N is a Number
A Portrait of Paul Erdös |

I do not know what I may appear to the world; but to myself I seem to have been only like a boy playing on the seashore, and diverting myself in now and then finding a smoother pebble or a prettier shell than ordinary, whilst the great ocean of truth lay undiscovered before me. A man with no home and no job, Paul Erdös was the most prolific mathematician who ever lived.
Born in Hungary in 1913, Erdös wrote and co-authored over 1,500 papers and pioneered several
fields in theoretical mathematics. At the age of 83 he still spent most of his time on the road,
going from math meeting to math meeting, continually working on problems. He died on September
20, 1996 while attending such a meeting in Warsaw, Poland. The film opens at Cambridge University's 1991 honorary doctorate ceremony, where Erdös received an award he says he would gladly trade for a "nice new proof." For Erdös, the meaning of life is "to prove and conjecture." In an age dominated by technical wizardry and high tech communications, Erdös was an unusual human link connecting hundreds of people. As he traveled from country to country, Erdös carried with him the latest in mathematical thinking, inspiring others to develop new ideas and, sometimes, entire new fields. In turn, the mathematical community supported this repository of centuries of mathematical knowledge and lore. Every mathematician in the world has an "Erdös Number"-the number of people he or she is removed from having co-authored a paper with Erdös. To pursue this life of wandering and pure scholarship, Erdös relied on a network of other renowned mathematicians-all of whom regarded him as an international treasure. Wherever he touched down, whether in Hungary, Australia or Kalamazoo, Erdös immediately began working on problems with his colleagues. They, in turn, took care of his everyday needs. Ronald Graham, director of the Mathematical Sciences Research Center at AT&T Laboratories, keeps an "Erdös Room" at his home in New Jersey. From here, Graham managed Erdös's financial affairs and coordinated his travels and lectures, trying to maintain a semblance of order in the life of a man who kept no bank accounts and gave money to anyone he felt needed it. In Cambridge, England, Béla Bollobás, an ex-Erdös student, provided another oasis. As the film progresses it becomes clear that mathematicians around the world had more than a professional stake in caring for Erdös. In different ways, each of the many prominent mathematicians in the film expresses dedication to and love for Erdös. The structure of | |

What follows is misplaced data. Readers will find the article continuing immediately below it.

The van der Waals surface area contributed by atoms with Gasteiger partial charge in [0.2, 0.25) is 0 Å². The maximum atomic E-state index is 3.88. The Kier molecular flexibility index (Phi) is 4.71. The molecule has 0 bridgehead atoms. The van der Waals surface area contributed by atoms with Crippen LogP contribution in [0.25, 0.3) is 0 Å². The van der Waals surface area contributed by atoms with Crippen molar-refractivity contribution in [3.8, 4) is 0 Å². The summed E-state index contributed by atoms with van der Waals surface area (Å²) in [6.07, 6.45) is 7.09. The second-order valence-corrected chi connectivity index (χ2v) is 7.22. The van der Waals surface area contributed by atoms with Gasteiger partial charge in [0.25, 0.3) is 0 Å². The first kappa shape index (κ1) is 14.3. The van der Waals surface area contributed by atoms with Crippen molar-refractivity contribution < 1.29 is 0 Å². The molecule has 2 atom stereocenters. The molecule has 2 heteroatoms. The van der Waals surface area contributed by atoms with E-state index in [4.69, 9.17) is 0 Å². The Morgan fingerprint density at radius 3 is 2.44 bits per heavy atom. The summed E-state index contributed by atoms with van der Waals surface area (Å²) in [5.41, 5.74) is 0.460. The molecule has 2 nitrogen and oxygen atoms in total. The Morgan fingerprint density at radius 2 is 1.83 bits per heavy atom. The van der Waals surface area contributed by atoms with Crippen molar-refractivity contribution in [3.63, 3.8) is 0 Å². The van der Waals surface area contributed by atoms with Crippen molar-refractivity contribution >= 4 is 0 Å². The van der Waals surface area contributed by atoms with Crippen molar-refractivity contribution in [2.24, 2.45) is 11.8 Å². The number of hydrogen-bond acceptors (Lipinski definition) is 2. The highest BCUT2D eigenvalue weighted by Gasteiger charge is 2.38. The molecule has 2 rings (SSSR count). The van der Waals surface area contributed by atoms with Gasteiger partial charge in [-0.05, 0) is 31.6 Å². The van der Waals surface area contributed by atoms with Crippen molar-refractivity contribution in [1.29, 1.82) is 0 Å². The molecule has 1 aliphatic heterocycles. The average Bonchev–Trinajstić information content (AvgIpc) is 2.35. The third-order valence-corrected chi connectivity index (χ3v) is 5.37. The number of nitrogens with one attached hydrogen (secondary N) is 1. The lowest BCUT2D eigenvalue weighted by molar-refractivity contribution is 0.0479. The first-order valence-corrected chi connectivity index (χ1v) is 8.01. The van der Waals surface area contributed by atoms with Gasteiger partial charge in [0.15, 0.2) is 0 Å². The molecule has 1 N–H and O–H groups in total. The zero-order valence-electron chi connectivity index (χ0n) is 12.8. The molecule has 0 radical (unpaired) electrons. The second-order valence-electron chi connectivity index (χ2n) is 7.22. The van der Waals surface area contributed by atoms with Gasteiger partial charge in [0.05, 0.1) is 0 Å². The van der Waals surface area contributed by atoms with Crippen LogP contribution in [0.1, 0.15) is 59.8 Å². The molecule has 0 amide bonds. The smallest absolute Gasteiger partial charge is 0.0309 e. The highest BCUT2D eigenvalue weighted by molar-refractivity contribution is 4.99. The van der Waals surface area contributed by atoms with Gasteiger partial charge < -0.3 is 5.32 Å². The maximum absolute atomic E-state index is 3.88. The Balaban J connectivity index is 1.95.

| |